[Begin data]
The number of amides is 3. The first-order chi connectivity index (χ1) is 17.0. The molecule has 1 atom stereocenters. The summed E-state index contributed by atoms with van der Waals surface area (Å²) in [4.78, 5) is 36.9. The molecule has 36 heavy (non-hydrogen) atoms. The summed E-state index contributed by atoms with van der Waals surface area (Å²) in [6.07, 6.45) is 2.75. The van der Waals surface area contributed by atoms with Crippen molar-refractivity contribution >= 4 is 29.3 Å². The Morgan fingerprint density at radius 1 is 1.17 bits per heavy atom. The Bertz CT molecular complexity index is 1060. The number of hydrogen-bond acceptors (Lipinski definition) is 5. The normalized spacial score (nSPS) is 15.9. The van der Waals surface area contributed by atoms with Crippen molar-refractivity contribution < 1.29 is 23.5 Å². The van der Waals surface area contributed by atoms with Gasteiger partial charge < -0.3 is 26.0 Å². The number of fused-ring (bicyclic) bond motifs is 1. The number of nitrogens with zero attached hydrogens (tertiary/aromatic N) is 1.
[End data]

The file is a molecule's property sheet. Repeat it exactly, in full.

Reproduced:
The number of amides is 3. The first-order chi connectivity index (χ1) is 17.0. The molecule has 1 atom stereocenters. The summed E-state index contributed by atoms with van der Waals surface area (Å²) in [4.78, 5) is 36.9. The molecule has 36 heavy (non-hydrogen) atoms. The summed E-state index contributed by atoms with van der Waals surface area (Å²) in [6.07, 6.45) is 2.75. The van der Waals surface area contributed by atoms with Crippen molar-refractivity contribution >= 4 is 29.3 Å². The Morgan fingerprint density at radius 1 is 1.17 bits per heavy atom. The Bertz CT molecular complexity index is 1060. The number of hydrogen-bond acceptors (Lipinski definition) is 5. The normalized spacial score (nSPS) is 15.9. The van der Waals surface area contributed by atoms with Crippen molar-refractivity contribution < 1.29 is 23.5 Å². The van der Waals surface area contributed by atoms with Gasteiger partial charge < -0.3 is 26.0 Å². The number of fused-ring (bicyclic) bond motifs is 1. The number of nitrogens with zero attached hydrogens (tertiary/aromatic N) is 1.